Nicholas Johnson is a former School Board member (1998-2001) who teaches at the University of Iowa College of Law and maintains the blogs and

Liz Crooks, "Remember, Board members Are Responsible for the Whole District," Iowa City Press-Citizen, August 19, 2009, p. A11.

On Sept. 8, voters in the Iowa City School District will choose from a slate of candidates on the school board ballot.

Voters will have an opportunity to choose wisely and exercise an informed vote. Many factors must be taken into consideration.

• First and foremost, I want to know a candidate can be an effective board member.

New board members can hit the ground running by understanding board policy and procedure. The best idea goes nowhere without the ability to work within the existing governance structure. In the Iowa City School District that means the Carver policy governance.

In no way does this mean a board member is a rubber stamp.

It means he or she understands that it is the board's role to focus on larger issues, to delegate clearly, to oversee management without meddling, to rigorously evaluate the performance of the organization.

In short, to lead the school district.

• Also important is the ability to keep issues from putting a strain on relationships with other board members, school administrators, parents, teachers and residents. Board members serve for four or more years, working alongside these groups on a range of issues.

Board members do not agree on every issue. A well-functioning board has a diversity of opinions. Board members must treat each other with respect, making every attempt to understand each other's vision for the district.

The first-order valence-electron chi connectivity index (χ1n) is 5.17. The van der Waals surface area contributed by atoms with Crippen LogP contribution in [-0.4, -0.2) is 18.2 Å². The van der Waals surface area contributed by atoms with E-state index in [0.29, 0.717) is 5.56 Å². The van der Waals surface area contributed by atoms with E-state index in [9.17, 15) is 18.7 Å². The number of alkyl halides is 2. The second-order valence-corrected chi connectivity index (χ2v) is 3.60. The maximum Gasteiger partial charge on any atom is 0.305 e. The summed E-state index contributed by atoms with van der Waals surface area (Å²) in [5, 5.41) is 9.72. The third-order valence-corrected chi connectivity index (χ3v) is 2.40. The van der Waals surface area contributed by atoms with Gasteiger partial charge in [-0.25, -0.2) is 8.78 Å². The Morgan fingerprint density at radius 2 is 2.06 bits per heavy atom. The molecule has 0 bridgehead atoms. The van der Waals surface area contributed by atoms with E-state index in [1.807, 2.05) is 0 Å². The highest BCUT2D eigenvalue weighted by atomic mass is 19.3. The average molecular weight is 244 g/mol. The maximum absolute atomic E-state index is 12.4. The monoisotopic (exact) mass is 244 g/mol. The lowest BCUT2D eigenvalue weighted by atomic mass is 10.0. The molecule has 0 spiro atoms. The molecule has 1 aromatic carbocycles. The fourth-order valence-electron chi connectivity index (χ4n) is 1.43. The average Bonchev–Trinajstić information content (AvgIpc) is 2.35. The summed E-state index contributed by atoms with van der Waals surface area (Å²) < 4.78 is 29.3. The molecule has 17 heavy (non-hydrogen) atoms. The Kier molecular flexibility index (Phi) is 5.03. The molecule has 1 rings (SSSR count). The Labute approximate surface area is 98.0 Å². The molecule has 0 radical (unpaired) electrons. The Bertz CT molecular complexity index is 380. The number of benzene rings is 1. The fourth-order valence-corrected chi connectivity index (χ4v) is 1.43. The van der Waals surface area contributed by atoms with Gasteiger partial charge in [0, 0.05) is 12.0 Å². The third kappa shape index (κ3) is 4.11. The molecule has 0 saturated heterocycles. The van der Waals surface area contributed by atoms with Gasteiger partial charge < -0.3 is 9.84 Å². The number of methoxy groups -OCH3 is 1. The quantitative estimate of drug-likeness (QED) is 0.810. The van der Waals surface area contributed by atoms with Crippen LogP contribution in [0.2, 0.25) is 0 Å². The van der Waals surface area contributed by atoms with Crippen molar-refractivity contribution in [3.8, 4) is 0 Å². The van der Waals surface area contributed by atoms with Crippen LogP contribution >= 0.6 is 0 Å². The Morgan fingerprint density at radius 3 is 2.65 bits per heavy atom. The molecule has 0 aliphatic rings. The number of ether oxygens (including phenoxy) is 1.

Single-issue candidates ultimately serve no one well, not even their interest group. By concentrating on a single issue, a board member can lose sight of the big picture. Even when advocating for a specific issue, it is important to work effectively to advance a vision for all the children of the district.

Voters need to remember board members are responsible for more than 11,000 children, not just one child, one building or even one side of the river.
Liz Crooks was a member of the Iowa City School Board from 2005 to 2008.

Laura Reece Flaum, "Are We All On Board with the Role We Want Board Members to Fill?" Iowa City Press-Citizen, August 19, 2009, p. A11.

As a community, I believe we could use a primer on the question, "What is school board service anyway?"

Before we're lost in the details of a new high school here or there, a boundary change this way or that way, these kids, that tax, those tests, let's discuss what functions we want our school board to serve. And let's clarify the job description of the individual board member. A board won't be effective until there is mutual agreement among its members as to what it is they're supposed to be doing both separately and together.

Does the board serve the interests -- however competing -- of the electorate? Does it serve the administration? Is it a bridge between the two? Or, as our elected officials, does the board drive the district, reflecting community values through the creation of policy, leaving the management of those policies to the administration?